United Black Fund Commentary

Measuring Covid-19’s Impact on Philanthropic Giving 

Just as the Covid-19 has impacted so many other aspects of society, the pandemic seems to be having a significant uneven impact on giving among various charities locally and nationally.

Based on reports reviewed for the year since the outbreak was labeled a “worldwide pandemic” in March 2020, the level and type of philanthropy to various nonprofit organizations and causes seemed uneven. 

According to the Center for Disaster Philanthropy and the nonprofit group, Candid, $11.9 billion was given to address the Covid-19 pandemic during the first half of 2020, far exceeding giving to alleviate previous natural disasters – such as Hurricane Harvey (nearly $342.8 million) and the Australian bushfires ($152.4 million).

According to their comparison, the two groups reported that philanthropic spending on Covid-19 during the first half of 2020 was 16 times the total combined funding on the bushfires and Hurricanes Harvey, Irma, Maria, and Dorian.

However, during that same period, the groups reported that only five percent of total philanthropic dollars went to foundations and charities devoted to communities of color.

But in the middle of 2020, giving to nonprofit organizations dedicated to minority communities – specifically African-American communities – reported a “summer surge” of philanthropic giving. Most of that surge reflected public outrage over the dramatic killings of African-Americans George Floyd, Ahmaud Arbery, and Breonna Taylor, and the resulting Black Lives Matter protests, which raged during the Summer of 2020.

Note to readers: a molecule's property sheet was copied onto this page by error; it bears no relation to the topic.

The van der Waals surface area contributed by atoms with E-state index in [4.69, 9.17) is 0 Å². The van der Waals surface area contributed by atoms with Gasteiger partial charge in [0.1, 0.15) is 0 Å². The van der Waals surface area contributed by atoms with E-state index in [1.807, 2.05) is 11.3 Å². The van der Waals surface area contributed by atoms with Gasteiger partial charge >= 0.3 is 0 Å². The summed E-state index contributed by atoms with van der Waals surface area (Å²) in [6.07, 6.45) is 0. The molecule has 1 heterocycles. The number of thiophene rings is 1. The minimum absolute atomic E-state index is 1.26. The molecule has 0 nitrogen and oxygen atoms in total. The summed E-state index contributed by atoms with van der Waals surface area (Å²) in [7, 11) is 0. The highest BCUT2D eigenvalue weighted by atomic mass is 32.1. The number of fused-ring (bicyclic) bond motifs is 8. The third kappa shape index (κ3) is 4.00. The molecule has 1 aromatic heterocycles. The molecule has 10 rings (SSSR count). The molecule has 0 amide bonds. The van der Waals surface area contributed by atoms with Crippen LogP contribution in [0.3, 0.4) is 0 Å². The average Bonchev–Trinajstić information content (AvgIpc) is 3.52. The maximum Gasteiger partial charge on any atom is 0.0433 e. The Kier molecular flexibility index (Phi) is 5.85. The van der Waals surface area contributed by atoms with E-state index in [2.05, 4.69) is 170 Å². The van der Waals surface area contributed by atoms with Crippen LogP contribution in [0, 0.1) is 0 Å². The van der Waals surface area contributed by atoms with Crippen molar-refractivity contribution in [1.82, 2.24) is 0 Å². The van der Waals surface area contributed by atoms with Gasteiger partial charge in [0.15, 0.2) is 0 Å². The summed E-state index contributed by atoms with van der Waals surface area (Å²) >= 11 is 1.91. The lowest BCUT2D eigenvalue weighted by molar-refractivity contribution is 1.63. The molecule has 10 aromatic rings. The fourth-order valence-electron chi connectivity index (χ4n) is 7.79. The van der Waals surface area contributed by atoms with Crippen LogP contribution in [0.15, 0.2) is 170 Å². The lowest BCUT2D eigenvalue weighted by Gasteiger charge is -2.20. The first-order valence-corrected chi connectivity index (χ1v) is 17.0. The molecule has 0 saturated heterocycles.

According to Candid, the amount of donations given to organizations committed to racial equity totaled approximately $6.5 billion, up to the third quarter of quarter of 2020. This was nearly double the $3.3 billion that was raised for these groups for the prior eight years combined.

In a report published in The Conversation, published in October 2020, Kim Williams-Pulfer and Una Osilli, two researchers at the Indiana University Lilly Family School of Philanthropy noted that increased giving was being shown by: increased crowdfunding to the families of victims of overt racism, direct support for grassroots organizations, scholarships and endowments to historically black institutions of higher learning, and giving by black philanthropists. 

Experts have noted a significant increase in direct crowdfunding to the families of victims of overt racism, direct support to grassroots organizations

But in a report, Candid also noted that the pace of giving had begun to slow by August 2020, with $1.6 billion for that month, down from $2.5 billion in June. 

The level of charitable giving overall in 2021 is uncertain, with most experts expecting philanthropy to be based on the strength of economic strength. A lot of giving specifically to black nonprofits committed to social justice in 2020 reflected the feeling of outrage against police brutality and racism against African-American citizens.

Instances of institutionalized racism likely will continue to happen throughout 2021. Heads of social justice organizations have to continue to find ways to drive corporations, small businesses, government leaders, and individuals to use their abilities to give to make a difference. 

The level of outrage will rise and subside. The leaders of African-American and social justice organizations will need to find ways to institutionalize consistent levels of giving regardless of the ebbs and flows of the overall society’s interest in alleviating injustice.

It’s the labor of non-profit organizations in Cleveland Ohio to not let the spark die down, a lot of people are struggling due to the Covid-19 pandemic. Now more than ever, we ought to achieve a wider reach, spread our message in order to be able to help minorities.